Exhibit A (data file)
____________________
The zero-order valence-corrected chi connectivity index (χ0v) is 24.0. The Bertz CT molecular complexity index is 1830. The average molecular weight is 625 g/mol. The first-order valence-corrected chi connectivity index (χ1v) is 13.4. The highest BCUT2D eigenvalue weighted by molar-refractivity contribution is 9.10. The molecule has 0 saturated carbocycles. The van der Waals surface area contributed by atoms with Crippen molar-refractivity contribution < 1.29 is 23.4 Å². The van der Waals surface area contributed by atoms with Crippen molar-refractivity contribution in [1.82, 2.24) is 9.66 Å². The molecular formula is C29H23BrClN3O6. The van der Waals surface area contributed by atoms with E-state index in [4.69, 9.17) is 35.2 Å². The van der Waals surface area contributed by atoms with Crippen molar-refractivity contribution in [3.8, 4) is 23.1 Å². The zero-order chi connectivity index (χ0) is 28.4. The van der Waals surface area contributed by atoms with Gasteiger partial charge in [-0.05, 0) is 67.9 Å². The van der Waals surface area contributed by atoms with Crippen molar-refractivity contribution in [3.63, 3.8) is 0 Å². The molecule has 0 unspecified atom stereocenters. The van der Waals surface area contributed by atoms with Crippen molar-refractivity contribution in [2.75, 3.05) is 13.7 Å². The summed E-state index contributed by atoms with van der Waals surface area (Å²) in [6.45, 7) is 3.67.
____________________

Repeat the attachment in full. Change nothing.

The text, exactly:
The zero-order valence-corrected chi connectivity index (χ0v) is 24.0. The Bertz CT molecular complexity index is 1830. The average molecular weight is 625 g/mol. The first-order valence-corrected chi connectivity index (χ1v) is 13.4. The highest BCUT2D eigenvalue weighted by molar-refractivity contribution is 9.10. The molecule has 0 saturated carbocycles. The van der Waals surface area contributed by atoms with Crippen molar-refractivity contribution < 1.29 is 23.4 Å². The van der Waals surface area contributed by atoms with Crippen molar-refractivity contribution in [1.82, 2.24) is 9.66 Å². The molecular formula is C29H23BrClN3O6. The van der Waals surface area contributed by atoms with E-state index in [4.69, 9.17) is 35.2 Å². The van der Waals surface area contributed by atoms with Crippen molar-refractivity contribution in [3.8, 4) is 23.1 Å². The zero-order chi connectivity index (χ0) is 28.4. The van der Waals surface area contributed by atoms with Gasteiger partial charge in [-0.05, 0) is 67.9 Å². The van der Waals surface area contributed by atoms with Crippen molar-refractivity contribution in [3.63, 3.8) is 0 Å². The molecule has 0 unspecified atom stereocenters. The van der Waals surface area contributed by atoms with Crippen molar-refractivity contribution in [2.75, 3.05) is 13.7 Å². The summed E-state index contributed by atoms with van der Waals surface area (Å²) in [6.45, 7) is 3.67.